The View from Sir Syed’s Room

May 23, 2012 in Uncategorized | Comments (0)

 

 

 

On a recent visit to London I was pleasantly surprised to find that my lodgings,

 

 

 

 

 

 

 

 

 

 

 

 

 

 

which had a fine view of Mecklenburgh Square in Bloomsbury,

 

 

 

 

 

 

 

 

 

 

 

 

 

 

 

had previously been occupied by two remarkable men.

 

 

 

 

 

 

 

 

 

 

 

 

 

 

 

One was R.H.Tawney, author of Religion and the Rise of Capitalism & Land and Labour in China, who was born in Calcutta and went on to become a radical social critic. His book, The Acquisitive Society, published in 1920, might well serve as a manifesto for the Occupy movement. Consider this passage on exorbitant managerial salaries: ‘When really important issues are at stake every one realizes that no decent man can stand out for his price. A general does not haggle with his government for the precise pecuniary equivalent of his contribution to victory. A sentry who gives the alarm to a sleeping battalion does not spend next day collecting the capital value of the lives he has saved; he is paid 1/- a day and is lucky if he gets it. The commander of a ship does not cram himself and his belongings into the boats and leave the crew to scramble out of the wreck as best they can; by the tradition of the service he is the last man to leave. There is no reason why the public should insult manufacturers and men of business by treating them as though they were more thick-skinned than generals and more extravagant than privates. To say that they are worth a good deal more than even the exorbitant salaries which a few of them get is often true. But it is beside the point. No one has any business to expect to be paid “what he is worth,” for what he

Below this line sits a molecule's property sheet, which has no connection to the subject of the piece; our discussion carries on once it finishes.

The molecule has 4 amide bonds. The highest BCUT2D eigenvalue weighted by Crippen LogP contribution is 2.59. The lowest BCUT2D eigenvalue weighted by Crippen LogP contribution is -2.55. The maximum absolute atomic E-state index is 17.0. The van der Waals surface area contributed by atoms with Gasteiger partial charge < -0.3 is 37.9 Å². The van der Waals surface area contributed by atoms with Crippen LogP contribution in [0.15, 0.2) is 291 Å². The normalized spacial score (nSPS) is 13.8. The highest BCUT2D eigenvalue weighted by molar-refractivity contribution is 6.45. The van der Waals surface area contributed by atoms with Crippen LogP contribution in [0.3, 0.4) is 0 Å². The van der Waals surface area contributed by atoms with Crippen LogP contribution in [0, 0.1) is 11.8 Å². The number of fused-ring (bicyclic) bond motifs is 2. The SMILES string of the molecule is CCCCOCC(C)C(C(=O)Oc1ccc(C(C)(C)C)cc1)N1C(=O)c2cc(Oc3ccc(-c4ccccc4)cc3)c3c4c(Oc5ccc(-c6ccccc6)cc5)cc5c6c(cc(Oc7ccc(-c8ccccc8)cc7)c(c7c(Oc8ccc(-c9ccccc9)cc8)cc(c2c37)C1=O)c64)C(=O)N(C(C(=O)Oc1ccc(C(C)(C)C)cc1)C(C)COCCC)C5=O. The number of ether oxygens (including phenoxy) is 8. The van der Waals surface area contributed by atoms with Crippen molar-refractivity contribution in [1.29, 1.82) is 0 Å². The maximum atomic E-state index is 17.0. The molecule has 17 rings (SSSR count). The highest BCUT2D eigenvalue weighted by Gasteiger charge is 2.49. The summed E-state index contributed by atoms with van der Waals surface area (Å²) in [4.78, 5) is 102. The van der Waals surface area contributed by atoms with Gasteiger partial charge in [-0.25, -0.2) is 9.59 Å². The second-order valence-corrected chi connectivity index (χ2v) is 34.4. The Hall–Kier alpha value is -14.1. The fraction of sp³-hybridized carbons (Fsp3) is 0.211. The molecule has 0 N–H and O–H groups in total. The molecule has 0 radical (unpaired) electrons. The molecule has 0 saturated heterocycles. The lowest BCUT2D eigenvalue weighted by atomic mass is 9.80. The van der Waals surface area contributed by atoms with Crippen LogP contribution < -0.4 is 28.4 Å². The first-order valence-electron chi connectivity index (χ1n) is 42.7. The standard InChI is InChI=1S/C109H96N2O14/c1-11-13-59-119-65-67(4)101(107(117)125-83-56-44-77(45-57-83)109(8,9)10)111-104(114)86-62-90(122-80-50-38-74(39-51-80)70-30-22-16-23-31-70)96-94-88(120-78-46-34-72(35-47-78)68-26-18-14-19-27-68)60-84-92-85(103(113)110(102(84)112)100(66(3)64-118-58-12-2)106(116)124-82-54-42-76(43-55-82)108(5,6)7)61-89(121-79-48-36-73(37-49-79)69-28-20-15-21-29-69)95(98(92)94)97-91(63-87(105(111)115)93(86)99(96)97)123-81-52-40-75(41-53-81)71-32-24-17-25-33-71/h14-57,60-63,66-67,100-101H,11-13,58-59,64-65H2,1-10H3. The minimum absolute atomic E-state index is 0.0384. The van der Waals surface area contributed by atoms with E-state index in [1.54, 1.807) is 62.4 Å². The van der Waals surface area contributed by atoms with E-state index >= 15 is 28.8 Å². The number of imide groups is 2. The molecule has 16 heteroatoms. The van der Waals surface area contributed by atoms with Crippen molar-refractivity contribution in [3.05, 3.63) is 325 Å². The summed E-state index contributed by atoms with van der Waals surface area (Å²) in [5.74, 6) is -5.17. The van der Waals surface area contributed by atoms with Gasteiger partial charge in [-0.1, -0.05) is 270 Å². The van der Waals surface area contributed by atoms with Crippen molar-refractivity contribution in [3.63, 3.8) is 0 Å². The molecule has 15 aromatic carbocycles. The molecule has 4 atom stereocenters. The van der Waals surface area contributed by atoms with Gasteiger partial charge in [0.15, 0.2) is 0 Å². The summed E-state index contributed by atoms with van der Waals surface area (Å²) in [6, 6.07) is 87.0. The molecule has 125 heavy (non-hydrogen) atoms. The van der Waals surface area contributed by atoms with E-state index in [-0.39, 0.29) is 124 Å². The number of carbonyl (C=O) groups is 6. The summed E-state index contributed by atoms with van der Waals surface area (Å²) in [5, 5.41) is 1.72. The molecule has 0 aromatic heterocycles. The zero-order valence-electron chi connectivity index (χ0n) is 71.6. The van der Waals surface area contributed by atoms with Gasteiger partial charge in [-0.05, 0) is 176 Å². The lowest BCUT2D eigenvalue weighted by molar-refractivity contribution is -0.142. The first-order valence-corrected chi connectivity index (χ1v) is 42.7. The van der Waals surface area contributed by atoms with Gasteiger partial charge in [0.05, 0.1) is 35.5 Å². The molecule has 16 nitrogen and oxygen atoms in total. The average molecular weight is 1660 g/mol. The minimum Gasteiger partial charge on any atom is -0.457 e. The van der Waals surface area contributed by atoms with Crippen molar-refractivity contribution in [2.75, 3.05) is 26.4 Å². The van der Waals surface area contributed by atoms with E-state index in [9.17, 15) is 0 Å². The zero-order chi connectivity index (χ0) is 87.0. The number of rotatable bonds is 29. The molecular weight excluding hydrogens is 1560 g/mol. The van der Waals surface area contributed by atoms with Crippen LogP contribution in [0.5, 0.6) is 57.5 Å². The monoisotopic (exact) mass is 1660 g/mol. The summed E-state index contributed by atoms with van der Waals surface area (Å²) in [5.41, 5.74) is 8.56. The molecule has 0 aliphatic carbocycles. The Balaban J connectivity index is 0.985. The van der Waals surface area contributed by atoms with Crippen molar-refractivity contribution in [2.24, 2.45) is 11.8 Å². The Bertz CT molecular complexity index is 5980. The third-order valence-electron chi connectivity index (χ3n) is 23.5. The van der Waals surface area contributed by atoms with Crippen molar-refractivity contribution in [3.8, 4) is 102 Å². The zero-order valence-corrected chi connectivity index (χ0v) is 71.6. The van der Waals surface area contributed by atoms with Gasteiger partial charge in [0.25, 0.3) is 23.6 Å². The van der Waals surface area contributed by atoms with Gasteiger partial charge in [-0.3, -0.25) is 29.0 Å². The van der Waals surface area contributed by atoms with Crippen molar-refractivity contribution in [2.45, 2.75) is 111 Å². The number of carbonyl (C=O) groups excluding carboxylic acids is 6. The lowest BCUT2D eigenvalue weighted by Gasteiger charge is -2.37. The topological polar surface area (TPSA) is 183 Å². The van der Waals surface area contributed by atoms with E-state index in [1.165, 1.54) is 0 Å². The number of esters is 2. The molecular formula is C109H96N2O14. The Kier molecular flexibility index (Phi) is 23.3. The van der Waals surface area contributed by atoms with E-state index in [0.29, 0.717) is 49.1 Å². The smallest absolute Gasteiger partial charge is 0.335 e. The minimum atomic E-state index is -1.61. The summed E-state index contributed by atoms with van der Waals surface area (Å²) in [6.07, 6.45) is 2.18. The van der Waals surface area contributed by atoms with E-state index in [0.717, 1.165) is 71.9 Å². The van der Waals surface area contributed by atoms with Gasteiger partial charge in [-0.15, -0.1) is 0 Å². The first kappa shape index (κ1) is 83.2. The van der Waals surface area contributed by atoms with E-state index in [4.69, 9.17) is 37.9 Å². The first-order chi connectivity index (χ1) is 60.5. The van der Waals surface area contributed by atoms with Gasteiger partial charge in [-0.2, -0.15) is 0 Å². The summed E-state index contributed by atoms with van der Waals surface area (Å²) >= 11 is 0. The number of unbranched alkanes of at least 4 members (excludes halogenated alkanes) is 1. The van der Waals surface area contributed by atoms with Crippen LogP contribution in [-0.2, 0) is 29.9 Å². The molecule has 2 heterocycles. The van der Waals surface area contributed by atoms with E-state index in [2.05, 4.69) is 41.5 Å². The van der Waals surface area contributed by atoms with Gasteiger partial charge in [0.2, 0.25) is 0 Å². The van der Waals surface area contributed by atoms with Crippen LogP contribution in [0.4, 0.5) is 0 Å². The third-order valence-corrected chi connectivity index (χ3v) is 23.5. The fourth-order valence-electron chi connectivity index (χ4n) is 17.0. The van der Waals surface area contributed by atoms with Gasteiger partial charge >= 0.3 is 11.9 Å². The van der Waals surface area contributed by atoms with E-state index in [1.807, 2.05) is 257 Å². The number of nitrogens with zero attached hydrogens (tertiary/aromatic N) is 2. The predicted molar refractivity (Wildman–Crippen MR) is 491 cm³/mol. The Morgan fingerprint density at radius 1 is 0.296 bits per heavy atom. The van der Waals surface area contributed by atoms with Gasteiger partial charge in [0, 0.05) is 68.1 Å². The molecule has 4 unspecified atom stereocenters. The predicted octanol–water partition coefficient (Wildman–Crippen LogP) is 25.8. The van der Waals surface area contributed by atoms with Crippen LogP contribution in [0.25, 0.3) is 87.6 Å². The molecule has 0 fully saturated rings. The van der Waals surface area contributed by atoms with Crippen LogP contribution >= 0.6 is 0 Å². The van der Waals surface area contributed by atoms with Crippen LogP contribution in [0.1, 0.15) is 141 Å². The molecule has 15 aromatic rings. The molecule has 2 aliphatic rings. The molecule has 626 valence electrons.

is worth is a matter between his own soul and God… If a man has important work, and enough leisure and income to enable him to do it properly, he is in possession of as much happiness as is good for any of the children of Adam.’ (pp. 178-79)

 

 

The other, earlier, occupant was Sir Syed Ahmed Khan,

 

 

 

 

 

 

 

 

 

 

 

 

 

 

 

founder of Aligarh Muslim University.

 

 

 

 

 

 

His grandson, Syed Ross Masood, studied at Oxford and taught in Patna and Cuttack (Ravenshaw College) and was a fellow of Calcutta University. He was also a friend of E.M.Forster,

 

 

 

Syed Ross Masood and E.M.Forster, 1911, source: King's College Cambridge

 

 

 

 

 

 

 

 

 

 

 

 

 

who, while writing A Room With A View, would certainly have crossed paths with R.H. Tawney

 

 

 

 

 

on this very street in Bloomsbury.
 

 

 

 

 

 


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